How will you ensure Indigenous Peoples have equitable access to society?

We would start by equalizing economic opportunity with a guaranteed livable income for everyone. We need to carefully and, in consultation with First Nations people, repeal the Indian Act and support Indigenous sovereignty.


Following is a 2-part question…

Would you agree the relationship between the Canadian justice system and racial minorities is fractured? What policies can be put in place to repair this?

Yes, I would agree. A recent Supreme Court decision in Nova Scotia provides a great example of what we can do at the judicial level. The Court ruled that systemic racism must be considered before sentencing Black offenders. We also need more demographic information and data starting with arrests and other initial encounters. 

The backlog in Canada courts is months and in some cases years – what is your plan to re-align the system to ensure timely access?

Decriminalizing simple possession of all substances for personal use will have a huge impact on the courts and a positive effect on users. 


Do you support protecting old-growth forests in B.C.?

Yes, I do. But do not read that as implying that I do not support the forestry industry. There are sustainable ways we can log and support logging jobs well into the future. There are also lots of opportunities for loggers to use their expertise and skills in cleaning up our forests to make them more resilient to fires.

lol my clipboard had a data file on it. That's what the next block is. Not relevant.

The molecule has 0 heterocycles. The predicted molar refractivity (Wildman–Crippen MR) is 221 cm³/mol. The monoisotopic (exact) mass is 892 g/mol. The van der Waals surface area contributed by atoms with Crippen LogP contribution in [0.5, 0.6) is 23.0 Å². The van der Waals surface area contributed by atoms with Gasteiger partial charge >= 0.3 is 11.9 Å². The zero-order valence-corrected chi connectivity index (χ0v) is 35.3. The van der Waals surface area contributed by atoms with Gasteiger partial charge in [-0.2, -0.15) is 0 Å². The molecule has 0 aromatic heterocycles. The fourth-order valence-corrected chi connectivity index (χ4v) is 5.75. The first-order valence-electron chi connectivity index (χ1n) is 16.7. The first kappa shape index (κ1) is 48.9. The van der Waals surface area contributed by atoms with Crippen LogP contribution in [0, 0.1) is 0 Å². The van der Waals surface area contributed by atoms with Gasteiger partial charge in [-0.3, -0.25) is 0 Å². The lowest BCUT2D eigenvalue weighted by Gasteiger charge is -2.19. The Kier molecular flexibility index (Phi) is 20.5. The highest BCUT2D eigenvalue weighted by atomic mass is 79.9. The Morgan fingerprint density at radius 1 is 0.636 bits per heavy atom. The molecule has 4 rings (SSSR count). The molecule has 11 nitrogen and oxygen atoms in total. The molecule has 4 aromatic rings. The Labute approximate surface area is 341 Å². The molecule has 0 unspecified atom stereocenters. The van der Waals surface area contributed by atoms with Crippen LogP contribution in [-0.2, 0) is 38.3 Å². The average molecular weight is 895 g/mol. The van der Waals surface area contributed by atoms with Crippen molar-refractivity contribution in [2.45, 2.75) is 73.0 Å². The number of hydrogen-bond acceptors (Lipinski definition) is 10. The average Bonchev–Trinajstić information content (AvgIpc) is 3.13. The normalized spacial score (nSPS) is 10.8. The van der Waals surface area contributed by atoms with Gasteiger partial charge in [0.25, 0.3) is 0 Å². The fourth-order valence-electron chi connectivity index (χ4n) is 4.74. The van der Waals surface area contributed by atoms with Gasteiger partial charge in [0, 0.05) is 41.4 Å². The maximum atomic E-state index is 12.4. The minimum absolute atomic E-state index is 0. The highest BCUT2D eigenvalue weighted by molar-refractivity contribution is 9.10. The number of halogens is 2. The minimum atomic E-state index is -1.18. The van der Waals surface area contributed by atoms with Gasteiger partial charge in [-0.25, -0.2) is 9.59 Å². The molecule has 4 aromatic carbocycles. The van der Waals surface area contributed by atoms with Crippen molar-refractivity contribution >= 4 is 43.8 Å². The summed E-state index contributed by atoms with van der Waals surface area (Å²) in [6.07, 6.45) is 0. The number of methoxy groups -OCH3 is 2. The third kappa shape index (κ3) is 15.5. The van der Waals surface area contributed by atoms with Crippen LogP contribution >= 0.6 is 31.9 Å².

What is your plan going forward to balance protection with Indigenous land rights?


We have to be very careful that we respect the traditional governance systems of Indigenous people. When we talk about Indigenous land rights, we need to remember that there are multiple political systems in play.


In light of the consistent battles with the USA regarding Soft Wood Lumber, What is the best way forward to create a sustainable forest industry in BC?

We need intelligent forest management and collective timber processing. We need to process our lumber here. This lets us keep the jobs and save the fuel (and emissions) it takes to send them overseas as raw logs and back again as processed wood.

The world is facing growing supply chain issues and rising inflation. What steps will you take for the impact on Canada to be minimal?

We need to work on becoming food self-sufficient and have a greater focus on local food security to reduce the impacts of reduced crop yields. Housing costs require similar actions to emphasize cooperatives, non-profits, and stricter regulations on cost. Ultimately Canada needs to do more domestically, with a focus on what makes sense locally. Greater agency to municipalities through larger tax availability can help.


What action will you take to ensure the people of North Island – Powell River are included in the economic recovery efforts?


As an MP who is not whipped, I could consider the special needs and priorities of NIPR constituents with every piece of legislation I see.